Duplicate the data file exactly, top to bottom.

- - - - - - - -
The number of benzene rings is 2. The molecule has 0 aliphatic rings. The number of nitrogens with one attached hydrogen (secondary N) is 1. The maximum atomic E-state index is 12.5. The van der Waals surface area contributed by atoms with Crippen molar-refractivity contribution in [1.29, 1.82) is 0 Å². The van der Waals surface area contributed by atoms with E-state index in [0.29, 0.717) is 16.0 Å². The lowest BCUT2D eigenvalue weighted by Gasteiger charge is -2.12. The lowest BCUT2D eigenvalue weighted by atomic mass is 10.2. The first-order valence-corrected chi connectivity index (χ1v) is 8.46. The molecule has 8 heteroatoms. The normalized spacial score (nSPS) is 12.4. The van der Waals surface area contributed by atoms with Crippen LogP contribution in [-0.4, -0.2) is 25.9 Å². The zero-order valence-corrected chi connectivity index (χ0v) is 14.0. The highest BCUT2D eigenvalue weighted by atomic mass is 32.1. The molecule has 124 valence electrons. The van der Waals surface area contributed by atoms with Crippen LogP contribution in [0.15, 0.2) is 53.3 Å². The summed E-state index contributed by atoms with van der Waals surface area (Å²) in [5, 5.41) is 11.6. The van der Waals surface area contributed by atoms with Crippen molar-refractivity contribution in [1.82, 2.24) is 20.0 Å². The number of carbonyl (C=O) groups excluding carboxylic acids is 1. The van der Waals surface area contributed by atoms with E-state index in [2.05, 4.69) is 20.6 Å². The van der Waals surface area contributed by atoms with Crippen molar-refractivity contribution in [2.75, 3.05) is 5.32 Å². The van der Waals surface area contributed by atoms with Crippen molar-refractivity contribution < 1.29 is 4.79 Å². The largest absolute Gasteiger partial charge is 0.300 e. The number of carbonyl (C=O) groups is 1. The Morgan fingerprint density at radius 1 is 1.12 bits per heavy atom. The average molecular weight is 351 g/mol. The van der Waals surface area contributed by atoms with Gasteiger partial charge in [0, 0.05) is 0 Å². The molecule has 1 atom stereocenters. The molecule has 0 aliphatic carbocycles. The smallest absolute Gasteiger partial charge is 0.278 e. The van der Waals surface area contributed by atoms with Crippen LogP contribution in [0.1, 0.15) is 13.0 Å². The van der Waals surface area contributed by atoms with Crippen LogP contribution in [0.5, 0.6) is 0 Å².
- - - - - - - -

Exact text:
The number of benzene rings is 2. The molecule has 0 aliphatic rings. The number of nitrogens with one attached hydrogen (secondary N) is 1. The maximum atomic E-state index is 12.5. The van der Waals surface area contributed by atoms with Crippen molar-refractivity contribution in [1.29, 1.82) is 0 Å². The van der Waals surface area contributed by atoms with E-state index in [0.29, 0.717) is 16.0 Å². The lowest BCUT2D eigenvalue weighted by Gasteiger charge is -2.12. The lowest BCUT2D eigenvalue weighted by atomic mass is 10.2. The first-order valence-corrected chi connectivity index (χ1v) is 8.46. The molecule has 8 heteroatoms. The normalized spacial score (nSPS) is 12.4. The van der Waals surface area contributed by atoms with Crippen LogP contribution in [-0.4, -0.2) is 25.9 Å². The zero-order valence-corrected chi connectivity index (χ0v) is 14.0. The highest BCUT2D eigenvalue weighted by atomic mass is 32.1. The molecule has 124 valence electrons. The van der Waals surface area contributed by atoms with Crippen LogP contribution in [0.15, 0.2) is 53.3 Å². The summed E-state index contributed by atoms with van der Waals surface area (Å²) in [5, 5.41) is 11.6. The van der Waals surface area contributed by atoms with Crippen molar-refractivity contribution in [1.82, 2.24) is 20.0 Å². The number of carbonyl (C=O) groups excluding carboxylic acids is 1. The van der Waals surface area contributed by atoms with E-state index in [2.05, 4.69) is 20.6 Å². The van der Waals surface area contributed by atoms with Crippen molar-refractivity contribution in [2.75, 3.05) is 5.32 Å². The van der Waals surface area contributed by atoms with Crippen molar-refractivity contribution < 1.29 is 4.79 Å². The largest absolute Gasteiger partial charge is 0.300 e. The number of carbonyl (C=O) groups is 1. The Morgan fingerprint density at radius 1 is 1.12 bits per heavy atom. The average molecular weight is 351 g/mol. The van der Waals surface area contributed by atoms with Gasteiger partial charge in [0, 0.05) is 0 Å². The molecule has 1 atom stereocenters. The molecule has 0 aliphatic carbocycles. The smallest absolute Gasteiger partial charge is 0.278 e. The van der Waals surface area contributed by atoms with Crippen LogP contribution in [0.1, 0.15) is 13.0 Å². The van der Waals surface area contributed by atoms with Crippen LogP contribution in [0.5, 0.6) is 0 Å².